The Theme Of Duality In Herman Melville's Moby Dick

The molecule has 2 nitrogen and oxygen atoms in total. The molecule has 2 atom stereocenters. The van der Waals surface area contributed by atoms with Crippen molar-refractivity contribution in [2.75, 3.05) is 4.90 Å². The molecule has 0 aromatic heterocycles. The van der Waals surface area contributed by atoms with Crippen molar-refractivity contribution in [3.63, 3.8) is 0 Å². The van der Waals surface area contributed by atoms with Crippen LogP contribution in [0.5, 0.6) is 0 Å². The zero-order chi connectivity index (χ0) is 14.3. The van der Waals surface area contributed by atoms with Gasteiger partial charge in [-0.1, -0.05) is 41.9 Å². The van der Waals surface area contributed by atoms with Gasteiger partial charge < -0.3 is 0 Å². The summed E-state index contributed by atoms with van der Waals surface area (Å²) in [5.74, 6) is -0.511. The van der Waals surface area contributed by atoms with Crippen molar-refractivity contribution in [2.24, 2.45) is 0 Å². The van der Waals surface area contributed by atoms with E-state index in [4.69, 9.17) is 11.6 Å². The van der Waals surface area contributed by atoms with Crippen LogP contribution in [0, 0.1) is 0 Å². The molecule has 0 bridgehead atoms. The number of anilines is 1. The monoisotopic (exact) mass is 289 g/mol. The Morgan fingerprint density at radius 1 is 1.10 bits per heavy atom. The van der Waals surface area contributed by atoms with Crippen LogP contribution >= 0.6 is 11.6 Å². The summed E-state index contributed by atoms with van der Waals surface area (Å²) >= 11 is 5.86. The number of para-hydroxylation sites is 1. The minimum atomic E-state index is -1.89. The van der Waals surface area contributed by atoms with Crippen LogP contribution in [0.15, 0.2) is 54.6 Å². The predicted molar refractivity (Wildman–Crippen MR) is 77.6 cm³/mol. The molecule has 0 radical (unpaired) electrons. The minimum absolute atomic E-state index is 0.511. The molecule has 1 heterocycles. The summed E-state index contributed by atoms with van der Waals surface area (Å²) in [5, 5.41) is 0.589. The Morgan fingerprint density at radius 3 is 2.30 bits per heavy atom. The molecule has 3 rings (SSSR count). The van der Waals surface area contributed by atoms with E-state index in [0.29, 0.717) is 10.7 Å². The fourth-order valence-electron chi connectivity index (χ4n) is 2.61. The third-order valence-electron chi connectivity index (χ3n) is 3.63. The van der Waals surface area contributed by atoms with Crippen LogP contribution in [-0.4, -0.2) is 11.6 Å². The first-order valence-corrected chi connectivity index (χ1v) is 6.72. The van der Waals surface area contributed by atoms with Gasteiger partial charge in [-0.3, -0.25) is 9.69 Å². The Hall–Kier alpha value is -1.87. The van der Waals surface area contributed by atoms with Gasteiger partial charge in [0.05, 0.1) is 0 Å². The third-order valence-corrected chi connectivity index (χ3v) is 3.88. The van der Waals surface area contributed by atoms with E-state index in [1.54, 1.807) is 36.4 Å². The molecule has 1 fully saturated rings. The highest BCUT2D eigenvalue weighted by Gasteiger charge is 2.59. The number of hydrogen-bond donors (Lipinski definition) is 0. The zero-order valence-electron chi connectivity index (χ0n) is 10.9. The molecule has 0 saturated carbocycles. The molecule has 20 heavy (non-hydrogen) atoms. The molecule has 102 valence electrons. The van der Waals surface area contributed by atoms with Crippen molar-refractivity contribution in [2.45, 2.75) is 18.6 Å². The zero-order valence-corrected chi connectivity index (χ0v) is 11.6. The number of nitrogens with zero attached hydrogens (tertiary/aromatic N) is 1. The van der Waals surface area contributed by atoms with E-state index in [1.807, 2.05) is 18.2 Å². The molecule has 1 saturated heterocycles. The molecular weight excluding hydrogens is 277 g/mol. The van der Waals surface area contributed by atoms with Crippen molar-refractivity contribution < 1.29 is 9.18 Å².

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Duality is a complex and ambiguous term that can be used in reference to a number of things in overall life. When something contrasts itself in multiple ways, duality is revealed, and this idea of one thing having both positives and negatives is a recurring theme shown in various everyday actions. Herman Melville’s quote of “Nothing exists in itself” (83) is the primary explanation of duality’s principles, and he expresses this idea in many different ways in his writings. In Moby Dick, Herman Melville reveals a theme of duality in the world through man in Ahab’s monomania but honest care for his family, through the good and the evil in nature, and through the pureness and hostility in God and His portrayal as the white whale. Ahab’s actions and personality convey Melville’s theme of duality in human nature because of both the madness and the innocence portrayed in his character. As a sea captain, Ahab comes off as crazy and psychotic, and he is frequently described as monomaniacal. When he says “Talk not to me of blasphemy, man; I’d strike the sun if it insulted me” (203), Melville uses Ahab as an example for all humans and their innate evilness, for they are vindictive, vengeful, and easily combative. Though humans are shown as unforgiving, Melville also uses Ahab as a way to show the good side of people. At the peak of his monomania, Ahab has an epiphany where he understands the feelings of those he loves, and his moment of regret shows his true innocence as a person. “Aye, I widowed that poor girl when I married her, Starbuck; and then, the madness, the frenzy, the boiling blood and the smoking brow, with which, for a thousand lowerings old Ahab has furiously, foamingly chased his prey-more a demon than a man?-aye, aye! what a forty years’ fool-fool-old fool, has old Ahab been”(621)! Melville uses this moment as a way to show not just the innate goodness of man, but also the innate evil of nature and God. Ahab was a pure man before being corrupted by Moby Dick, the whale who he believed was the “pasteboard mask” (203) of God, and this concept of humans being innately good but corrupted by outside forces reveals Melville’s views on duality in human nature. Melville uses Ahab to manifest the duality of all

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